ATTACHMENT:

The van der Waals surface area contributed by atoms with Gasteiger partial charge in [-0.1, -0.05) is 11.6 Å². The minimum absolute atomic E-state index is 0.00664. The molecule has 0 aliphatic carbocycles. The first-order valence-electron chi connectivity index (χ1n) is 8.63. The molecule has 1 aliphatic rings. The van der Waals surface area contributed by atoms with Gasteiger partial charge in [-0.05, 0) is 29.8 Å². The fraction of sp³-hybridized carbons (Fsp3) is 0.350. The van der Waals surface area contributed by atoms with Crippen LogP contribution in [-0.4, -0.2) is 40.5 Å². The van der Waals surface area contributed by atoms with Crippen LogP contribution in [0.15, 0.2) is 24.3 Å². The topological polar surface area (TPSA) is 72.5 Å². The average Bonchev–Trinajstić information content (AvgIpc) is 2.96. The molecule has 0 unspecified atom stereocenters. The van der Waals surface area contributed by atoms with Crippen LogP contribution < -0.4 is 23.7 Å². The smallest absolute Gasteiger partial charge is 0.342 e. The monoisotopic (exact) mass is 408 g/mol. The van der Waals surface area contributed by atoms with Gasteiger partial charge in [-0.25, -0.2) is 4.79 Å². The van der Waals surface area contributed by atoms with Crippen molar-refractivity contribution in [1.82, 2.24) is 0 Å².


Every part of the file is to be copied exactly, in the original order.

The van der Waals surface area contributed by atoms with Gasteiger partial charge in [-0.1, -0.05) is 11.6 Å². The minimum absolute atomic E-state index is 0.00664. The molecule has 0 aliphatic carbocycles. The first-order valence-electron chi connectivity index (χ1n) is 8.63. The molecule has 1 aliphatic rings. The van der Waals surface area contributed by atoms with Gasteiger partial charge in [-0.05, 0) is 29.8 Å². The fraction of sp³-hybridized carbons (Fsp3) is 0.350. The van der Waals surface area contributed by atoms with Crippen LogP contribution in [-0.4, -0.2) is 40.5 Å². The van der Waals surface area contributed by atoms with Crippen LogP contribution in [0.15, 0.2) is 24.3 Å². The topological polar surface area (TPSA) is 72.5 Å². The average Bonchev–Trinajstić information content (AvgIpc) is 2.96. The molecule has 0 unspecified atom stereocenters. The van der Waals surface area contributed by atoms with Crippen LogP contribution < -0.4 is 23.7 Å². The smallest absolute Gasteiger partial charge is 0.342 e. The monoisotopic (exact) mass is 408 g/mol. The van der Waals surface area contributed by atoms with Gasteiger partial charge in [-0.25, -0.2) is 4.79 Å². The van der Waals surface area contributed by atoms with Crippen molar-refractivity contribution in [1.82, 2.24) is 0 Å².